Through the alliance, more than 66,000 AESC members have received training and information from the AESC and OSHA. OSHA representatives have also participated in the AESC Health Safety and Environmental Conference in September 2005 and the AESC Annual Health, Safety and Environmental Tradeshow and Conference last October.
OSHA Cites Hubbard Feeds in Bismarck, Proposes Fines of $144,000
OSHA has cited Hubbard Feeds Inc. of Bismarck, N.D., for unsafe working conditions following a Dec. 5, 2006, accident that injured three employees. Proposed penalties total $144,000.
The employees entered a grain storage bin to break apart bridged grain using hand tools such as iron rods, pick axes, shovels, and rope. Within 30 minutes, the bridge collapsed, burying one employee and injuring all three. In a storage bin, moldy, or frozen grain can form a hard, thick crust, or bridge, that can conceal a hazardous cavity. If a grain bridge collapses during efforts to dislodge the compressed grain, an employee standing on the crusty surface can be partially or fully submerged.
Citations issued against the company by OSHA's Bismarck Area Office allege two willful and four serious violations of the agency's grain bin entry standards. The willful citations, with proposed penalties of $126,000, were issued for failure to prevent employees from entering grain storage structures where bridged grain products and associated hazards were present, to assign a standby observer and to provide rescue equipment.
The serious violations, with proposed penalties of $18,000, were issued for failure to train employees for bin entry and rescue, to complete and certify bin entry permits, to perform all required atmospheric testing prior to bin entry, and to perform lockout/tagout of equipment prior to employees' entry into grain storage structures. Lockout/tagout procedures are designed to protect employees who service or maintain equipment from unexpected release of hazardous energy.
"Hubbard Feeds management allowed employees to enter this bin exposed to hazardous, potentially life-threatening conditions on eight occasions prior to this accident, which demonstrates a blatant and total disregard for the safety of the company's employees," said Bruce Beelman, OSHA's area director in Bismarck.
Recent studies estimate that approximately 15 fatalities related to grain bin storage entry occur annually in the U.S.
OSHA Posters and Publications: Free for the Asking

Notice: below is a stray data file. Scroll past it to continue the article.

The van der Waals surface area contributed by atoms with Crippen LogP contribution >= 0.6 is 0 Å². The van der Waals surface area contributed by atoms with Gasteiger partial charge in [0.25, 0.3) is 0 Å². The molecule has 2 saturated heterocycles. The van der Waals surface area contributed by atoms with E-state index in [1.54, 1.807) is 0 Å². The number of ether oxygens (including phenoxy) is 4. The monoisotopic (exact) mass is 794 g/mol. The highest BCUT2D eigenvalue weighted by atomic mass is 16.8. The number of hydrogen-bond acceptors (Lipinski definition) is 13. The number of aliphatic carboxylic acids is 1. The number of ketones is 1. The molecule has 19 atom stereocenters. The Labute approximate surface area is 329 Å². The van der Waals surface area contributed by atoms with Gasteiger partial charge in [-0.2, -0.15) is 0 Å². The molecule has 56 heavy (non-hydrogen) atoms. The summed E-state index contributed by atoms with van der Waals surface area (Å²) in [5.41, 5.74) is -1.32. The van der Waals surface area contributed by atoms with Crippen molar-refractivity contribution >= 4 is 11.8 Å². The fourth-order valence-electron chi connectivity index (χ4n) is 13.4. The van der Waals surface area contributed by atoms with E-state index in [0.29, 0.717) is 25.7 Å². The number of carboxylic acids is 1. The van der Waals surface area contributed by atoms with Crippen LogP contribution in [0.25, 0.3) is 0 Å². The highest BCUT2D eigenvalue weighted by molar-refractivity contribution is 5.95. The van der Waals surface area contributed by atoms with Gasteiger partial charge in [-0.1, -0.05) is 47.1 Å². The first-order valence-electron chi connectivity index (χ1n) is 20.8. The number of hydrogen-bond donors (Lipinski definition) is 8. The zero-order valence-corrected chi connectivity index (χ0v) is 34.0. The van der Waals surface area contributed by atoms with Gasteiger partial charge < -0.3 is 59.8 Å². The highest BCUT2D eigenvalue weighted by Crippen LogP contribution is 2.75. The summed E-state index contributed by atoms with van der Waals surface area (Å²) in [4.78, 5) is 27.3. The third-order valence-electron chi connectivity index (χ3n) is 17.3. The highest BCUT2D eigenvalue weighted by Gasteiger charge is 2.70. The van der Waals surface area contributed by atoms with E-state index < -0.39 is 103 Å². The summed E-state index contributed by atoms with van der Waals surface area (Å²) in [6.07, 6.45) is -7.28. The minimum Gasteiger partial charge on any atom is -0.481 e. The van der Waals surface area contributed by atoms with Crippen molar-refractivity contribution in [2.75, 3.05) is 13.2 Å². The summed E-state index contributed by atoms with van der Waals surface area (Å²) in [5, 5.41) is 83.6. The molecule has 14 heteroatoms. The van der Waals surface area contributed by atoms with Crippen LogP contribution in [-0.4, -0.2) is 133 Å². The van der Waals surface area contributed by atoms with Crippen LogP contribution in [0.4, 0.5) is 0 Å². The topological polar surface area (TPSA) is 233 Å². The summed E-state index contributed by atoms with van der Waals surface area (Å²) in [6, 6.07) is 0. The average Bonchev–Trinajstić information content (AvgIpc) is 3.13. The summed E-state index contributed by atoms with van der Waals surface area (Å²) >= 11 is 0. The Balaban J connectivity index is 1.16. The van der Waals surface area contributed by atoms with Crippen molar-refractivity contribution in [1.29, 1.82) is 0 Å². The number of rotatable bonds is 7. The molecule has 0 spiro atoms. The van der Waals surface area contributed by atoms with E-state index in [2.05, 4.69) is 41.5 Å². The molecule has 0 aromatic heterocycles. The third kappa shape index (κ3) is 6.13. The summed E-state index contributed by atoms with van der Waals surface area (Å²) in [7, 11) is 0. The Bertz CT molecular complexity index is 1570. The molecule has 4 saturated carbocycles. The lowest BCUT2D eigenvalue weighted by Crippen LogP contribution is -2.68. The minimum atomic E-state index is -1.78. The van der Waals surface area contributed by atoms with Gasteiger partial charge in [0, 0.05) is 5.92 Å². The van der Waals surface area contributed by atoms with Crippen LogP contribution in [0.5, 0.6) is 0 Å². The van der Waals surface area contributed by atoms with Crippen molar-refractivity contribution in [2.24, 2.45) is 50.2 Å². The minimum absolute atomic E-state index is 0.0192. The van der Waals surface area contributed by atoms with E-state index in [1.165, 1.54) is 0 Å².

Advertisements suggesting that OSHA workplace posters must be purchased from private companies may be misleading employers. OSHA reminds employers that official posters, such as the new OSHA Job Safety and Health:
New Local Emphasis Program Underway in Maine
LEPs are intended to address hazards or industries that pose particular risks to employees within an OSHA regional or area office jurisdiction. Through this LEP, OSHA hopes to raise employer and employee awareness of industry-related hazards through outreach activities and targeted inspections.
OSHA Proposes Updated Power Press Standard
The notice seeks comments on OSHA's project to update the general industry mechanical power press standard. The agency is accepting public comments until August 3, 2007.
"This standard has been around as long as OSHA. It's time for a complete update," said Assistant Secretary of Labor for OSHA Edwin G. Foulke Jr. "This effort will allow us to address industry consensus standards, technical and cost issues and training, as well as reporting and record keeping requirements in our continuing effort to help keep this nation's working men and women safer at work."
The existing standard is based primarily upon the 1971 edition of American National Standards Institute (ANSI) B 11.1, the industry consensus standard for mechanical power presses. This ANSI standard has been updated a number of times since OSHA adopted the 1971 version. The most recent edition was issued in 2001.
OSHA conducted a look-back review of the mechanical power press standard in 2002. Based on analyses and information obtained during this review, the agency decided to begin development of a proposal to update all of 1910.217 to be consistent with ANSI B 11.1-2001 or a comparable consensus standard. OSHA determined that an update would address industry concerns that the mechanical power press standard is out of date and could be made safer. Public comments must be submitted in triplicate and can be sent by regular mail, express, hand delivery, or by courier service. Comments should be sent to the OSHA Docket Office, Docket No. OSHA-2007-0003, U.S. Department of Labor, 200 Constitution Ave., N.W., Room N2625, Washington, D.C. 20210. Comments may be sent by fax to 202-693-1648.